The long-awaited trial of Singapore's popular pastor, Kong Hee of City Harvest Church, began on Wednesday, with a prosecutor stating that the church leader conspired with five others to misuse $41 million in church funds to help promote the career of his pop-star wife, Ho Yeow Sun.
"The evidence will show that the offenses were part of a deliberately planned, meticulously coordinated and carefully executed scheme," said prosecutor Mavis Chionh, according to Bloomberg.com.
Many from the City Harvest congregation queued up outside the Singapore court house at the start of the trial, the Associated Press reported, showing their support for the troubled pastor. The church and its affiliates are said to have a membership of more than 30,000, making it one of the biggest and richest worship groups in the region.
Although Ho herself is not on trial, she apparently turned up on Wednesday to support her husband, who is being charged with conspiracy to commit criminal breach of trust. The other five members of City Harvest, who are facing prison terms from 10 to 20 years if convicted, include Pastor Tan Ye Peng, members Chew Eng Han and Lam Leng Hung, and accountants Serina Wee Gek Yin and Sharon Tan Shao Yuen. All have pleaded not guilty.
Kong is arguing that he did not misuse the money, and that his wife's pop career could be used as a tool of evangelism that could spread the Word of God. The prosecution insisted, however, that the secular music Ho performs, including the music video "China Wine" with rapper Wyclef Jean in 2007, is far from godly music and appeals to people "who would never choose to step foot into a church to listen to a preacher."
Investigations by the Commercial Affairs Department and Commissioner of Charities found that at least $18 million in funds had been misused and had helped finance the music career of the pastor's wife.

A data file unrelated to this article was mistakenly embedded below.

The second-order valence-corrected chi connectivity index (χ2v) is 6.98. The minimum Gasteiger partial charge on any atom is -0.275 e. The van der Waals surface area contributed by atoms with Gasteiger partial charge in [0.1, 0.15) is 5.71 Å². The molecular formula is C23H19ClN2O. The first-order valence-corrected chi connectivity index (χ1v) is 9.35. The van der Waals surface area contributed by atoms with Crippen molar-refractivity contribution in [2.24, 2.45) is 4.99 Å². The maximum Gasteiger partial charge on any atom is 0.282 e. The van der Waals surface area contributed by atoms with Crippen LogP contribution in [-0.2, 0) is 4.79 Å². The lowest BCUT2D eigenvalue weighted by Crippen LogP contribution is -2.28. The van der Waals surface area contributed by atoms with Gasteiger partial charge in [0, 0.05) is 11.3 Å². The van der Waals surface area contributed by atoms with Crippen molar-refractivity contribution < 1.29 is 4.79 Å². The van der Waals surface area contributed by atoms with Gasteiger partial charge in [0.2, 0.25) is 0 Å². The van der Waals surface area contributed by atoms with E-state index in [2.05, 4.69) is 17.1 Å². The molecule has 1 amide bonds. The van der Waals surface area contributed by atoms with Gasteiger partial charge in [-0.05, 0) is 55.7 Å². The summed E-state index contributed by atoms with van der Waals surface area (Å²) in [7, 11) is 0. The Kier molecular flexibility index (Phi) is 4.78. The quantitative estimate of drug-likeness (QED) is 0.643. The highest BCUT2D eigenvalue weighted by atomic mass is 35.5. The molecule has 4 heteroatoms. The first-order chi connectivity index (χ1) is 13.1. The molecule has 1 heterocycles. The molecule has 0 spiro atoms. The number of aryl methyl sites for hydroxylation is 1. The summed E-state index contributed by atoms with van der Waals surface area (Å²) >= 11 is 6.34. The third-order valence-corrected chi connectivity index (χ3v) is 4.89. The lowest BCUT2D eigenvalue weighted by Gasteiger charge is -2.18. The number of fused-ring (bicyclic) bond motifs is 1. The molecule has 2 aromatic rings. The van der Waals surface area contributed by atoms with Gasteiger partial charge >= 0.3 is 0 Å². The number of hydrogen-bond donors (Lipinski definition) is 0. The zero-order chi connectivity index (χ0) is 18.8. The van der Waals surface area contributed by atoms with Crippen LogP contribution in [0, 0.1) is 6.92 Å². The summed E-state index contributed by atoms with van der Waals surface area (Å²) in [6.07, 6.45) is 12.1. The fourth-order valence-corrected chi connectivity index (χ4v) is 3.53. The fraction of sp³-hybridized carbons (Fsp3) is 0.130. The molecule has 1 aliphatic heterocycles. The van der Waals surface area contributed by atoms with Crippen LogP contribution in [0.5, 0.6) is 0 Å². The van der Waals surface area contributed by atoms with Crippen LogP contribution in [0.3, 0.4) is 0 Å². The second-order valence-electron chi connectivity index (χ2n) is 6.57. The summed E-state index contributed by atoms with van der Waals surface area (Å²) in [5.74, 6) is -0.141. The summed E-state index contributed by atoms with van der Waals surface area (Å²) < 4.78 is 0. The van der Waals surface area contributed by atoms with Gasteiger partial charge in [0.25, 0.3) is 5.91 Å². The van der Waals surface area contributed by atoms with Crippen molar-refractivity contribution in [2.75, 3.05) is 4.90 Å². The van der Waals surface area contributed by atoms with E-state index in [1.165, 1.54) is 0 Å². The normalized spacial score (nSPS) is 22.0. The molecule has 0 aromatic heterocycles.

Since a review found that the singer had not personally contributed to the mismanagement of church money, she was reinstated on Monday as executive director of City Harvest Church by the Commissioner of Charities.
"I am very thankful to Jesus that I can resume my executive duties at such a crucial time for City Harvest Church. I am truly glad that I have been fully vindicated. God's grace abounds and His faithfulness truly never ends! I want to thank the members of CHC for always standing with our church and our leaders. Your unceasing prayers are moving mountains and are so important to us in the days to come," Ho wrote after the decision.
Kong, 48, founded City Harvest Church in 1989 as a nonprofit nondenominational evangelical church. Singapore's Commercial Affairs Department announced in 2012 that it had conducted a two-year inquiry into allegations that Kong and other church members had used church funds to support Ho's career. Despite the Commissioner of Charities requesting that the accused voluntarily leave their positions until the case is concluded, Kong has insisted that he will remain as pastor.
Earlier in May, before the start of the trial, COC again tried to force Kong to step down from City Harvest, but the pastor was granted an extension and the suspension has been delayed.
"On behalf of the CHC Board, I also want to thank each and every one of you for your steadfast prayers and positive confessions, and for your faith in God," Executive Pastor of City Harvest the Rev. Aries Zulkarnain said in a statement.
"As the trial begins this Wednesday, I ask you to continue praying for the six and their families, and for our church to stand strong at this time, and be united."